Engine, or motor, oil is designed to lubricate the inner components of internal combustion engines, as well as to protect them against corrosion and keep them cool while in use.
It’s made from two main elements: base stock and additives. The base stock commonly makes up 95 per cent of the solution and is either made from petroleum, synthetic chemicals or a mixture of the two. The base stock is responsible for lubricating an engine’s moving parts and removing built-up heat. The additives, meanwhile, account for roughly five per cent of the oil and it is these chemicals that are responsible for finely controlling oil viscosity and lubricity, as well as protecting engine parts against wear. For example, zinc dialkyldithiophosphate (ZDDP) is a frequently used additive for preventing wear, while magnesium sulphonates help the oil to break down impurities and engine sludge.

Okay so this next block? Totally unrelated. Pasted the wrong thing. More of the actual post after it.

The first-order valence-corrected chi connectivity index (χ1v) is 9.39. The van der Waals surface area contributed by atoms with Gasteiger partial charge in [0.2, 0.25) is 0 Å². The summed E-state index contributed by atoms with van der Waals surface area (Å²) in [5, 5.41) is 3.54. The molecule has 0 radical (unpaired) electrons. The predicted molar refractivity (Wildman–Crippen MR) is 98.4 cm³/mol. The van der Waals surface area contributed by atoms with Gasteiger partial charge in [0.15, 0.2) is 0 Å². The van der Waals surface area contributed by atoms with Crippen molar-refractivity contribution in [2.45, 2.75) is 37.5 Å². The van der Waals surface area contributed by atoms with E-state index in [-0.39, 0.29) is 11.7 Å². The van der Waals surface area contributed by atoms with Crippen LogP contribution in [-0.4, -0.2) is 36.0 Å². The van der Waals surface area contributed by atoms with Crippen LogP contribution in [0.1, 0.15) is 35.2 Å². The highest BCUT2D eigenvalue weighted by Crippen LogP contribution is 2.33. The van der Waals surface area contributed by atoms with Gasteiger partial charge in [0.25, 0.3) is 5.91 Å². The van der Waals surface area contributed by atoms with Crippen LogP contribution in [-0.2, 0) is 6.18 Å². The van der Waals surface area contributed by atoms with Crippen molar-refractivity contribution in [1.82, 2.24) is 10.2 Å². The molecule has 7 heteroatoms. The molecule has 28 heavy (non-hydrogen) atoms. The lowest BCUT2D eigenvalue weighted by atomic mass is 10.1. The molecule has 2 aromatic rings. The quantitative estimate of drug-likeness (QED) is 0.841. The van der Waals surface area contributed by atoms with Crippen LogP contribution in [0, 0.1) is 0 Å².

Engine oils are rated by their grade and viscosity. Any oil can either be single-grade, with a set viscosity level, or multi-grade in which the oil can act at two different viscosities depending on its temperature. The latter is most prevalent today, to cater for vehicles used all year round in various conditions. The flow-rate of both single- and multi-grade oils is measured on a viscosity grade scale, which includes 11 grades ranging from 0 to 60. Lower-ranked oils are thicker than higher-ranked ones, making them more suitable to hot environments, and vice versa.